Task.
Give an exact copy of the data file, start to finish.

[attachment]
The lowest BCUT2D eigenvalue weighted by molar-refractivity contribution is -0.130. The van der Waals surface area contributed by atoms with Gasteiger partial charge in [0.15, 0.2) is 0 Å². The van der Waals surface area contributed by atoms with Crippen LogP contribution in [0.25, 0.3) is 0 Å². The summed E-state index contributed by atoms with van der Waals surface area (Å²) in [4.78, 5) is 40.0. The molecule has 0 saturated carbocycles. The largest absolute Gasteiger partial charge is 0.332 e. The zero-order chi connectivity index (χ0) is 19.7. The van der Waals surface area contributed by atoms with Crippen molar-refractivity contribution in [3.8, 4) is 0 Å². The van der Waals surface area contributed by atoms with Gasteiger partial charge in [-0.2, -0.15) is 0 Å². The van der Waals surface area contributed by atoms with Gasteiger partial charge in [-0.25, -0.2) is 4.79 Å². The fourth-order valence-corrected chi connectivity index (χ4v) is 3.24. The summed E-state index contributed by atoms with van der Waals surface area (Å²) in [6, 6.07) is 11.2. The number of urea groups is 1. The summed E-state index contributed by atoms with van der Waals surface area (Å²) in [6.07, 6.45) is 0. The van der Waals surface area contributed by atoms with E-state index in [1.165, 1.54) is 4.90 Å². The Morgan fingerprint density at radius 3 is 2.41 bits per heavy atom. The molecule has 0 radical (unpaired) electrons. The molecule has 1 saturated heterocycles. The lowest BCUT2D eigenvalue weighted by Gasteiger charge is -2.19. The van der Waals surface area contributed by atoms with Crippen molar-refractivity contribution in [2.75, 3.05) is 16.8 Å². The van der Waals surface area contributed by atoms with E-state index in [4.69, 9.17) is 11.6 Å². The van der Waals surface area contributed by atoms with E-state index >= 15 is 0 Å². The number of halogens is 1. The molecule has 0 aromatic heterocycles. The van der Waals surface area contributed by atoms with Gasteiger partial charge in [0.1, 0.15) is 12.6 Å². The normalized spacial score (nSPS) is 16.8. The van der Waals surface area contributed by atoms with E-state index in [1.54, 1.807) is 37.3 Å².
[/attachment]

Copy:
The lowest BCUT2D eigenvalue weighted by molar-refractivity contribution is -0.130. The van der Waals surface area contributed by atoms with Gasteiger partial charge in [0.15, 0.2) is 0 Å². The van der Waals surface area contributed by atoms with Crippen LogP contribution in [0.25, 0.3) is 0 Å². The summed E-state index contributed by atoms with van der Waals surface area (Å²) in [4.78, 5) is 40.0. The molecule has 0 saturated carbocycles. The largest absolute Gasteiger partial charge is 0.332 e. The zero-order chi connectivity index (χ0) is 19.7. The van der Waals surface area contributed by atoms with Crippen molar-refractivity contribution in [3.8, 4) is 0 Å². The van der Waals surface area contributed by atoms with Gasteiger partial charge in [-0.2, -0.15) is 0 Å². The van der Waals surface area contributed by atoms with Gasteiger partial charge in [-0.25, -0.2) is 4.79 Å². The fourth-order valence-corrected chi connectivity index (χ4v) is 3.24. The summed E-state index contributed by atoms with van der Waals surface area (Å²) in [6, 6.07) is 11.2. The number of urea groups is 1. The summed E-state index contributed by atoms with van der Waals surface area (Å²) in [6.07, 6.45) is 0. The van der Waals surface area contributed by atoms with E-state index in [1.165, 1.54) is 4.90 Å². The Morgan fingerprint density at radius 3 is 2.41 bits per heavy atom. The molecule has 0 radical (unpaired) electrons. The molecule has 1 saturated heterocycles. The lowest BCUT2D eigenvalue weighted by Gasteiger charge is -2.19. The van der Waals surface area contributed by atoms with Crippen molar-refractivity contribution in [2.75, 3.05) is 16.8 Å². The van der Waals surface area contributed by atoms with E-state index in [4.69, 9.17) is 11.6 Å². The van der Waals surface area contributed by atoms with E-state index >= 15 is 0 Å². The number of halogens is 1. The molecule has 0 aromatic heterocycles. The van der Waals surface area contributed by atoms with Gasteiger partial charge in [0.1, 0.15) is 12.6 Å². The normalized spacial score (nSPS) is 16.8. The van der Waals surface area contributed by atoms with E-state index in [1.54, 1.807) is 37.3 Å².